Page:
United Nations (UN) peace operations have always faced complex challenges, and in the current international environment, these are set to increase. The process of designing and delivering a peace operation is exceptionally challenging and profoundly political – from the initial mandate design and approval, the involvement of multiple actors (both UN and non-UN), through to the management of personnel and equipment, successive mandate renewals and the transition and closure of missions.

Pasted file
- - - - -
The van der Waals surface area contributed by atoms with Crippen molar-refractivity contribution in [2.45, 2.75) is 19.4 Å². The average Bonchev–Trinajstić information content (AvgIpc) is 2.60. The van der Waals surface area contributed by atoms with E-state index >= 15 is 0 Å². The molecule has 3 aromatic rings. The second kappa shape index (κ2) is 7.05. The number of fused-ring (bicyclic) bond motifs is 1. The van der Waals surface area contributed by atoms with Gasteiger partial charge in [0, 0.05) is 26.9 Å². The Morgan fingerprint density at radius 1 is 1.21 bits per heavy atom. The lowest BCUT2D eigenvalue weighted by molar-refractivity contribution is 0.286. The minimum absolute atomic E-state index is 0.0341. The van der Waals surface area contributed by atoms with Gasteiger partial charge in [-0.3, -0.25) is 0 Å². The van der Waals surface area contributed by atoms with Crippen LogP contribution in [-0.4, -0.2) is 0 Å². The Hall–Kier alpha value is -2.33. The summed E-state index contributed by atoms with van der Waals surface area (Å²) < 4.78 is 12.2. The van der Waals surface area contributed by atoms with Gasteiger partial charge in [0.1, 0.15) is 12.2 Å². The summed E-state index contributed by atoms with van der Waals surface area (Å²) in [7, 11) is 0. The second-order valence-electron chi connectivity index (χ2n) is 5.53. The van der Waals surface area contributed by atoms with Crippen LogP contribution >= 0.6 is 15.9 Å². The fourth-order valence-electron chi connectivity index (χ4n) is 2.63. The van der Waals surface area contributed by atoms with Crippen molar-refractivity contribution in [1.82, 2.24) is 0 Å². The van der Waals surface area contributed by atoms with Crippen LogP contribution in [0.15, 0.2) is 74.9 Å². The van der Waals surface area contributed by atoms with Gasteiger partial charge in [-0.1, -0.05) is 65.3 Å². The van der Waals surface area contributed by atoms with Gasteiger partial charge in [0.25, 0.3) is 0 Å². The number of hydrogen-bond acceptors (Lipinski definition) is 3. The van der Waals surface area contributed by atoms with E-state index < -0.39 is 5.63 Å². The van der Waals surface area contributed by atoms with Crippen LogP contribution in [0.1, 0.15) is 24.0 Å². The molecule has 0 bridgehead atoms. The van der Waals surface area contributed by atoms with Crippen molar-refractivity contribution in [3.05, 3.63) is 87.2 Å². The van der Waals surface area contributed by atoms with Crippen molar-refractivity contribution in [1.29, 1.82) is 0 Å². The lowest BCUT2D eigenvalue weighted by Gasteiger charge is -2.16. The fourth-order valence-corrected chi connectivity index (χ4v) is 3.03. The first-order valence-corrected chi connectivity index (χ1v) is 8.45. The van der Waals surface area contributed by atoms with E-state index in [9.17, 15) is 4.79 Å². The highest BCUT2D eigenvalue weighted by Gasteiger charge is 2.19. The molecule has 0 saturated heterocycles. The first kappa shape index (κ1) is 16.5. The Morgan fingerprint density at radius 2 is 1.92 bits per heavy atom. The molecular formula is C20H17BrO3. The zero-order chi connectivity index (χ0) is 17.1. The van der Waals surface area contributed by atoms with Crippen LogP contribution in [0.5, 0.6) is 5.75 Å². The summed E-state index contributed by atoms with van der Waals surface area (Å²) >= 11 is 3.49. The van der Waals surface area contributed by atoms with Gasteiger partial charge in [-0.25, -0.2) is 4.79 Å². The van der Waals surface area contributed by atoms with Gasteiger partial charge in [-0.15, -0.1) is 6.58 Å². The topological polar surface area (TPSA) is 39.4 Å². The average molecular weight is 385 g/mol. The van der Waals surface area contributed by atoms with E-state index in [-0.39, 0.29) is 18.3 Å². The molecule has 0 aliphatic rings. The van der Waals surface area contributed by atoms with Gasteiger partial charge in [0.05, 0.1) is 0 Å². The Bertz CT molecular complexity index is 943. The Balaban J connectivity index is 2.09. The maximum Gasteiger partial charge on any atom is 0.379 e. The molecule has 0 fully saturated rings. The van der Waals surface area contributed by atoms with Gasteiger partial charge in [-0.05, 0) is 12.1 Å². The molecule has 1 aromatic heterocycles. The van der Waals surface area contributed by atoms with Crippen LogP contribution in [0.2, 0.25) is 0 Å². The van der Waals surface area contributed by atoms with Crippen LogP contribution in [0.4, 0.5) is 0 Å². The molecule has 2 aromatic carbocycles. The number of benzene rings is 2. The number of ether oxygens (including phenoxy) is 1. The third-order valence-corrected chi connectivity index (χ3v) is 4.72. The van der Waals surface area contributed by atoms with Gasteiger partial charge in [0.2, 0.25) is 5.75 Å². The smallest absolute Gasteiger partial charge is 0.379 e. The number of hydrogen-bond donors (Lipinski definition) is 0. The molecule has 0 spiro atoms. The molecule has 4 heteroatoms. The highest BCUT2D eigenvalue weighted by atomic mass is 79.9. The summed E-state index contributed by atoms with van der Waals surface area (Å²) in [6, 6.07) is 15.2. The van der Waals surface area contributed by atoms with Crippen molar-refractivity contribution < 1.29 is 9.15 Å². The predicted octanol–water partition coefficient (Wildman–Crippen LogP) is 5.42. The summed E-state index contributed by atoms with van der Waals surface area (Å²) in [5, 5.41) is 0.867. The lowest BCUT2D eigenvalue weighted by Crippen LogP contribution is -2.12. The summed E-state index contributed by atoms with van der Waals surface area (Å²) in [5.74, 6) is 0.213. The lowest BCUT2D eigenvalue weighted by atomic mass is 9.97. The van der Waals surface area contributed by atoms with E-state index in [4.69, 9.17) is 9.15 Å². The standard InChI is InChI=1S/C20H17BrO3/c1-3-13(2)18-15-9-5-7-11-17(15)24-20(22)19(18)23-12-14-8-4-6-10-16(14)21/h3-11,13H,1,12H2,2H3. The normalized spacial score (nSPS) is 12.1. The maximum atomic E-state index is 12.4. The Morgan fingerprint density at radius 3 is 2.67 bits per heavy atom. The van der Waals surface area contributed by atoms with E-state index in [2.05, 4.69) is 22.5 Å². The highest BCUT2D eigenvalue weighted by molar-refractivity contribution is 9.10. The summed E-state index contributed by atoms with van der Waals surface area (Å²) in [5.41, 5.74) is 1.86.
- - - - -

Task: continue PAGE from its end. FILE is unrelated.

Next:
As this complexity increases, peace operations also face growing threats to their legitimacy. The UN has done much to address the risks faced by missions, but scandals implicating peacekeepers can still cause enormous damage and need to be met by a robust response. Failure in this respect can be doubly damaging at time when critical voices are calling for budget reductions and a more effective use of resources in multilateral responses. Corruption and poor governance, around and within peacekeeping missions, or the failure to understand how such issues may influence conditions in the mission area, will only exacerbate these challenges, undermining mission effectiveness and diminishing political and public trust in UN operations. Indeed, the UN’s responsibility for the maintenance of peace and security – and by implication, to prevent human suffering – risks being frustrated if corruption is overlooked or facilitated through lack of awareness or inadequate oversight. Corruption, defined by Transparency International as “the abuse of entrusted power for private gain”, needs to be recognised as one of the principal challenges facing UN operations, and merits distinct treatment as a major strategic and operational risk.